With 1,300 projects across the globe, Canadian mining firms dominate mineral extraction in dozens of countries. With 0.5% of the world’s population, between half and three quarters of the world’s mining companies are based in Canada or listed on Canadian stock exchanges. and as much as 80 percent of global mining equity financing takes place in Canada.

The industry has grown rapidly over the past two decade. Most of this growth was in Latin America, Asia and Africa where corporations operate under limited oversight. As a result there have been an astounding number of conflicts at Canadian-run mines.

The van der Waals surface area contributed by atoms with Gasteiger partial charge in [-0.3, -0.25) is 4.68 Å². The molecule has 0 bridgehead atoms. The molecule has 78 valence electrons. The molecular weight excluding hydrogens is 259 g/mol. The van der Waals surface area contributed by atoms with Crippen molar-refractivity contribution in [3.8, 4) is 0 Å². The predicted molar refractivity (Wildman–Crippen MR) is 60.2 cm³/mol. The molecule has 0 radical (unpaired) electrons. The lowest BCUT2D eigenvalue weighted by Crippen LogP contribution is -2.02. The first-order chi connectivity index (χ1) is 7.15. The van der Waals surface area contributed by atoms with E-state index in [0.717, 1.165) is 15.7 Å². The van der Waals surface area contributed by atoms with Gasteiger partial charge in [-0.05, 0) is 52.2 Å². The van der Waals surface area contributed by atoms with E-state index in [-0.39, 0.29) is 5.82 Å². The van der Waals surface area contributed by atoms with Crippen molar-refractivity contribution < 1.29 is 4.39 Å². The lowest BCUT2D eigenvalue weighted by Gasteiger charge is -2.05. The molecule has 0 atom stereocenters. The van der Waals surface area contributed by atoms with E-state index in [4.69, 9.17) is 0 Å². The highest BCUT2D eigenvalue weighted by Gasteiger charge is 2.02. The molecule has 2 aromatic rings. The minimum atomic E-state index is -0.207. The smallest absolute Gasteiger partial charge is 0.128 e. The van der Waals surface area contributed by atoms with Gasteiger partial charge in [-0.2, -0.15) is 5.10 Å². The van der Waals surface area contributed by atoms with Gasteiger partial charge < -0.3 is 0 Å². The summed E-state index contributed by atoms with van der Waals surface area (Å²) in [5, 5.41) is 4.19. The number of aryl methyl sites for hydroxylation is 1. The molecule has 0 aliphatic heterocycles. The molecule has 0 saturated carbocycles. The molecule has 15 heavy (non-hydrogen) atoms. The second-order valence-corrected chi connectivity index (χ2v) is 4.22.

Canadian mining corporations operate thousands of projects outside this country and many of these mines have displaced communities, destroyed ecosystems and provoked violence. Pick almost any country in the Global South — from Papua New Guinea to Ghana, Ecuador and the Philippines — and you will find a Canadian-run mine that has caused environmental devastation or been the scene of violent confrontations. There have been so many conflicts that even the industry associations effectively admit the problem. A leaked report commissioned by the Toronto-based Prospectors and Developers Association of Canada found that Canadian companies were responsible for a third of 171 high-profile Corporate Social Responsibility (CSR) violations surveyed by mining companies between 1999 and 2009. The report concluded: “Canadian companies have been the most significant group involved in unfortunate incidents in the developing world. Canadian companies have played a much more major role than their peers from Australia, the United Kingdom and the United States. Canadian companies are more likely to be engaged in community conflict, environmental and unethical behaviour.”